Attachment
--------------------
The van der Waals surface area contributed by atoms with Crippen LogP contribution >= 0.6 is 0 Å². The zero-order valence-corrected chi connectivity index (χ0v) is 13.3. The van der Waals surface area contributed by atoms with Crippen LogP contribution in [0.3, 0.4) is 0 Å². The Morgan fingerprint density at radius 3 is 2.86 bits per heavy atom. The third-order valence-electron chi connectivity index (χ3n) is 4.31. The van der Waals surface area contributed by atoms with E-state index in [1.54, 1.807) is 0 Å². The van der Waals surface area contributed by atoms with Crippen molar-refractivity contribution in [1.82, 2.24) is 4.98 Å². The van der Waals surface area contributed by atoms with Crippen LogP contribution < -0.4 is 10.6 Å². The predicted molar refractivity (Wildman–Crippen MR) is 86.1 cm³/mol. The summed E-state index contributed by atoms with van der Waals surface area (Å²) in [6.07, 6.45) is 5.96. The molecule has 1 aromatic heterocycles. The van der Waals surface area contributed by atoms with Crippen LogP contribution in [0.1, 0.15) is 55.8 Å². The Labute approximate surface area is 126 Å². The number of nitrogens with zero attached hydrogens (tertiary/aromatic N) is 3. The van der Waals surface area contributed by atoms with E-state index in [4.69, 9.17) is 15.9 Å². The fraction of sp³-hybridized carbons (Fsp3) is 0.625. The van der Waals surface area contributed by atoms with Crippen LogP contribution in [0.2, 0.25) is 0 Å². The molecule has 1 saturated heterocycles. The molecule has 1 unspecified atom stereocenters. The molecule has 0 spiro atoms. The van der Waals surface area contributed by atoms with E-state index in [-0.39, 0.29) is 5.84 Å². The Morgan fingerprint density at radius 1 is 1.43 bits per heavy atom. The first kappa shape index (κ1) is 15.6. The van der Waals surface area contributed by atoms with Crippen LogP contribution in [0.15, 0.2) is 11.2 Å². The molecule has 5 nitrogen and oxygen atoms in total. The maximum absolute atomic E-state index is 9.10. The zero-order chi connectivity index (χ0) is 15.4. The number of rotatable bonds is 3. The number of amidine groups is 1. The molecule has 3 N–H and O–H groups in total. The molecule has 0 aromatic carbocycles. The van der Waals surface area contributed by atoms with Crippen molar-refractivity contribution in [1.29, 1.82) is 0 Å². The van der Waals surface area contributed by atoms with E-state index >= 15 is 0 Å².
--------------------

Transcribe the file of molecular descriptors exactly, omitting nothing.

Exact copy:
The van der Waals surface area contributed by atoms with Crippen LogP contribution >= 0.6 is 0 Å². The zero-order valence-corrected chi connectivity index (χ0v) is 13.3. The van der Waals surface area contributed by atoms with Crippen LogP contribution in [0.3, 0.4) is 0 Å². The Morgan fingerprint density at radius 3 is 2.86 bits per heavy atom. The third-order valence-electron chi connectivity index (χ3n) is 4.31. The van der Waals surface area contributed by atoms with E-state index in [1.54, 1.807) is 0 Å². The van der Waals surface area contributed by atoms with Crippen molar-refractivity contribution in [1.82, 2.24) is 4.98 Å². The van der Waals surface area contributed by atoms with Crippen LogP contribution < -0.4 is 10.6 Å². The predicted molar refractivity (Wildman–Crippen MR) is 86.1 cm³/mol. The summed E-state index contributed by atoms with van der Waals surface area (Å²) in [6.07, 6.45) is 5.96. The molecule has 1 aromatic heterocycles. The van der Waals surface area contributed by atoms with Crippen LogP contribution in [0.1, 0.15) is 55.8 Å². The Labute approximate surface area is 126 Å². The number of nitrogens with zero attached hydrogens (tertiary/aromatic N) is 3. The van der Waals surface area contributed by atoms with E-state index in [4.69, 9.17) is 15.9 Å². The fraction of sp³-hybridized carbons (Fsp3) is 0.625. The van der Waals surface area contributed by atoms with Crippen LogP contribution in [0.2, 0.25) is 0 Å². The molecule has 1 saturated heterocycles. The molecule has 1 unspecified atom stereocenters. The molecule has 0 spiro atoms. The van der Waals surface area contributed by atoms with E-state index in [-0.39, 0.29) is 5.84 Å². The Morgan fingerprint density at radius 1 is 1.43 bits per heavy atom. The first kappa shape index (κ1) is 15.6. The van der Waals surface area contributed by atoms with Crippen LogP contribution in [0.15, 0.2) is 11.2 Å². The molecule has 5 nitrogen and oxygen atoms in total. The maximum absolute atomic E-state index is 9.10. The zero-order chi connectivity index (χ0) is 15.4. The number of rotatable bonds is 3. The number of amidine groups is 1. The molecule has 3 N–H and O–H groups in total. The molecule has 0 aromatic carbocycles. The van der Waals surface area contributed by atoms with Crippen molar-refractivity contribution in [1.29, 1.82) is 0 Å². The van der Waals surface area contributed by atoms with E-state index >= 15 is 0 Å².